Am I obsolete? Of course. I haven’t spent the night on an airport floor since January, 1982, courtesy of Delta. People of modern manufacture get to do it all the time. Are iron sights obsolete for hunting? The answer to that is a fraction less obvious. Compared to the riflescopes of my heyday, today’s are more capable and reliable by many orders of magnitude, and there are days when I wonder if any hunters of modern manufacture ever bother to shoot at critters from less than 400 yards. Otherwise, what’s there to brag about on Instagram. So, let’s consider the question more closely.
Scope Vs. Iron Sights: Performance in the Field
That a scope is generally more useful than iron sights on a hunting rifle goes without saying. The question is, are there any situations in which iron sights are better. And the answer is, not as many as you may think. A lot of folks who hunt the woods for deer or the timber for elk believe, as we were told for decades, that open sights are quicker to get on target at close range. But we’ve tested this repeatedly, and in ain’t true.
Years back, several F&S editors and I set up a paper target with a life-size image of a whitetail buck 25 yards away. We each took a string of timed shots, in which we started with a low gun, mounted the rifle, got on target as quickly as possible, and fired. Both speed and accuracy were factored into our scores. We did this using open sights (ghost-ring and front post), a red-dot sight, and a low-power illuminated scope. When it was all said and done, the open sights took last in both speed and accuracy. (The illuminated scope was fist, the red-dot second.) Other F&S editors and writers have done similar tests since and gotten the similar results.
Now, it’s important to note that, unlike a small handful of game animals, the paper target in the test above wasn’t capable of charging and killing us. We’ll get to that in a bit. For all hunters after any critter, there’s an another important consideration.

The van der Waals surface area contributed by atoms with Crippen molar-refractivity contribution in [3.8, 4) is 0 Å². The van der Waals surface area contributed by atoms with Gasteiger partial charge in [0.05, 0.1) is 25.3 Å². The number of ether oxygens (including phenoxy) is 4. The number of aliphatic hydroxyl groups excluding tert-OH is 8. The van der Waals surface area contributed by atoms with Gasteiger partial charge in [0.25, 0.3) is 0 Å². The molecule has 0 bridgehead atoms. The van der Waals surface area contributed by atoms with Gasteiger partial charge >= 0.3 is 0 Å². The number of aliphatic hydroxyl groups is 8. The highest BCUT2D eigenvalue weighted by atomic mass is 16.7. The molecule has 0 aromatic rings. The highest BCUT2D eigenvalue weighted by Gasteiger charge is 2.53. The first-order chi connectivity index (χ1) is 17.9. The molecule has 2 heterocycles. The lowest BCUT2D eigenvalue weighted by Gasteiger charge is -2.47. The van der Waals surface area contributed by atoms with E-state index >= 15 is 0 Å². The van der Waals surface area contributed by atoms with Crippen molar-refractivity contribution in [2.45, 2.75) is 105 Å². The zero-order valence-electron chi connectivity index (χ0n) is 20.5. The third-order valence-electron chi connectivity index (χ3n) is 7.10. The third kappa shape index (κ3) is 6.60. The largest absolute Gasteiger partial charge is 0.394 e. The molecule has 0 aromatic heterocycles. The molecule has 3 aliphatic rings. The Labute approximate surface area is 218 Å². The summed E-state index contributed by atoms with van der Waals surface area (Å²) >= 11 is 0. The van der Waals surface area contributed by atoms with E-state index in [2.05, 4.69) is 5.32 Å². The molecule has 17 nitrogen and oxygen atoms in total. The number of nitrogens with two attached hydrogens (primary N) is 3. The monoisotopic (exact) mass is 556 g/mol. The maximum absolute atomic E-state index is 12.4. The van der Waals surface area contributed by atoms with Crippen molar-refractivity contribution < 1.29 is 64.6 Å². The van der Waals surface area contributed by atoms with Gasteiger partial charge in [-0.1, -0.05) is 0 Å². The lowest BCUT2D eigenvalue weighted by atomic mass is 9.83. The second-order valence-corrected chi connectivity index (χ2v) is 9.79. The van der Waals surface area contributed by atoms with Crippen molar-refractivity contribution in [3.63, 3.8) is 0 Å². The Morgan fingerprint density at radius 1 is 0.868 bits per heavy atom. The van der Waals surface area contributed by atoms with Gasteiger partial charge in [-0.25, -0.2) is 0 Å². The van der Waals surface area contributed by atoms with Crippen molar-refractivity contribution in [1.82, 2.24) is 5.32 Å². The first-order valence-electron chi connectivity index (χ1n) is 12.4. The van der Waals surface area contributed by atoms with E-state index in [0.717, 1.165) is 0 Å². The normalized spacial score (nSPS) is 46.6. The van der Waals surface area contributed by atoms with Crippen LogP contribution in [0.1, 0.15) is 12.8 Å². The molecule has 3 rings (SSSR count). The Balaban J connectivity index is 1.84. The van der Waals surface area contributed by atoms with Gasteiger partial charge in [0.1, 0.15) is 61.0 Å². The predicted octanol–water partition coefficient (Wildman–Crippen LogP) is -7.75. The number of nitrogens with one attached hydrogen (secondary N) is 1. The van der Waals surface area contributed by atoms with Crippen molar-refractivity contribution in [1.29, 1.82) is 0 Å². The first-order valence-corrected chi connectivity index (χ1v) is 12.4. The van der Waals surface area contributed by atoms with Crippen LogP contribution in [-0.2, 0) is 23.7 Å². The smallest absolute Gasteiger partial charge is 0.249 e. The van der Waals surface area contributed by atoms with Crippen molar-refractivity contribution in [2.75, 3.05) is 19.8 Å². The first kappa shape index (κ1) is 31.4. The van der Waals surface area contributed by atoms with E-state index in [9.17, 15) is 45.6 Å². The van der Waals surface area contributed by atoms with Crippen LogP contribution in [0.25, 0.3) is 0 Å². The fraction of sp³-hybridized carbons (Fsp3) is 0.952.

Related: How to Use Iron Sights on a Rifle
A Question of Reliability
Modern scopes are miraculously improved over what they once were, but they still go terminal. Last summer, I was loading my car for a Mid-Range match. I had my rifle in a good soft case, on the floor, in front of the rear seat. The rear seat back was folded down, and my camp chair scooted forward, leaped off the seat back and landed on the cased rifle. The chair weighs very little, and it was a padded bump, but it knocked the scope so far out of zero that it shot roughly 20 feet to the right at 600 yards. I had to drop out of the match.
Scopes are comprised of scores of tiny, fragile parts, lens elements, lights, electric circuits, and who knows what else, and they’re getting more complicated every year. Any component can fail at any time for whatever reason it likes. Probably it’s a wonder that they hold up as well as they do. Also, scopes increasingly rely on batteries, as in “I thought I changed the damn thing. WTF do I do now?”
A correspondent of mine who is getting started as a big-game hunter has asked me what rifle I recommend as a backup gun. I answered that I didn’t think he needed a backup rifle, but that I would as soon go hunting without a spare scope as I would without gloves.
For many years, I’ve carried an extra, pre-sighted scope with me. I’ve never needed it myself, but it did save a safari for a friend of mine whose rifle case was run over by a tug at Kansas City Airport. His Model 70’s stock was cracked through the grip and his scope was squashed. He had epoxy with him, so he glued the stock together, and we took off the squashed scope and replaced it with my spare and he was back in business. The airline employee who ran over the case no doubt received the bonus customarily given for abusing gun cases.
But are iron sight more reliable? It depends. From roughly 1950 to 1970, when scopes were becoming widely accepted, rifles were invariably sold with iron sights as backups and stocks with enough drop at comb to accommodate either system. This would have been fine, except the sights were probably subcontracted to the same company that made the toys that went in Cracker Jack boxes. Junk is too kind a word for them. Front and rear sights were held to the barrel by two tiny 6/48 screws that worked loose the first chance they got, or were never tightened in the first place. As a result, some iron sights are no more reliable than is a scope. But some are.